In Europe, many restaurants are focusing on delivery either by teaming up with one of the major food delivery platforms - such as Lieferando (part of Takeaway.com, the online food delivery marketplace operating in Europe and Israel), Delivery Hero and Deliveroo - or reallocating their own staff to begin making deliveries themselves. Here are a few examples.
In the UK, as part of the package of measures developed to support UK businesses through this time, the government has relaxed rules requiring restaurants to apply for planning permission if they want to provide delivery or drive-thru service.
In response, many food outlets, from small independents to larger chains, have started offering deliveries and/or take-away to stay afloat while providing a valuable service for those in isolation at home. They’re using social media to promote these services and ask for support from their local communities, as well as to reassure customers of any enhanced hygiene protocols they’re following.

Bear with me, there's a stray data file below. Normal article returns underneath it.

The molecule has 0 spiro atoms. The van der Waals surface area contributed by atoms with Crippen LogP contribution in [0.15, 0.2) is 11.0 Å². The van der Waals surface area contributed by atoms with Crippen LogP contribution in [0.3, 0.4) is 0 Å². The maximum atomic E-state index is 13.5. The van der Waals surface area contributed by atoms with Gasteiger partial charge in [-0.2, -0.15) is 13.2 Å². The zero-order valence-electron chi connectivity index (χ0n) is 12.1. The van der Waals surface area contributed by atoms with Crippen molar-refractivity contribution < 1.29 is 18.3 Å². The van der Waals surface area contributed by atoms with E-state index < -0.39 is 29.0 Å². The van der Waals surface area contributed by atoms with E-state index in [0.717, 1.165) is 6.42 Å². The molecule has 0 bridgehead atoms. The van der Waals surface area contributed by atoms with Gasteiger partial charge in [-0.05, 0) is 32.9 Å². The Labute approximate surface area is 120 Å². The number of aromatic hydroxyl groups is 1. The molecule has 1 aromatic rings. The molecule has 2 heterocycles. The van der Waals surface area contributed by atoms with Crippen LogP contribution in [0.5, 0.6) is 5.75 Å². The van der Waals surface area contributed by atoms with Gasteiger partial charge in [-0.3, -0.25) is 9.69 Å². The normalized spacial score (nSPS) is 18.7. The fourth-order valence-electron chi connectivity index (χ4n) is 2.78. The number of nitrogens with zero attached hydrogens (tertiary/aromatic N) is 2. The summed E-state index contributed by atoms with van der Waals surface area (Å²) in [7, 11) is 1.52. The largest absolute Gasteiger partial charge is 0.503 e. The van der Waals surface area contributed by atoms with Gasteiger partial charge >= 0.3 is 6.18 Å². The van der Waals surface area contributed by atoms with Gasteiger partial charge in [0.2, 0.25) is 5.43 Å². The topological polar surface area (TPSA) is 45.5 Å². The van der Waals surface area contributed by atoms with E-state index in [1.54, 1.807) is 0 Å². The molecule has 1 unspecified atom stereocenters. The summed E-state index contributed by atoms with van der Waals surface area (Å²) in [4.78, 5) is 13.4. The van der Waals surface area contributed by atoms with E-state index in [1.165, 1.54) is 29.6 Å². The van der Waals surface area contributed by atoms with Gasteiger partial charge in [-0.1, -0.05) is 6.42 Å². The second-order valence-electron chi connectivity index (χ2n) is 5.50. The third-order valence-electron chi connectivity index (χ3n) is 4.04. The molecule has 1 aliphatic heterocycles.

Some are taking this beyond just offering their own products—some are working with others in their communities to provide extended offerings. For example, one local café in Scotland put together a Mother’s Day package combining afternoon tea items from their menu with flower deliveries from the local florist.
Food delivery companies Deliveroo and Uber Eats have been in discussions with the UK government about food and care packages for the elderly. In some locations, they're extending their service by offering some kitchen and household products to be delivered along with food orders. Like many, they’re also offering contactless drop-off delivery options, too.
Spain is seeing similar food delivery trends. But some Spanish restaurants are also taking part in enhanced social responsibility activities such as providing support for front line staff and essential workers, and also for households with children. These include everything from sharing kid-friendly recipes to do with children during quarantine to offering ‘school menus’ for children.
Cook-at-home meal kit providers are following suit. Companies like Hello Fresh, headquartered in Europe, and The Mindful Chef are communicating extensively with their customers about their food safety protocols. They’re also using their social media channels to provide online cooking shows, wellbeing tips for working from home and other helpful information.
Even more specialized segments of the meal kit industry, such as personalized meal plans primarily targeted at top athletes, may start to see increasing levels of adoption from wider audiences.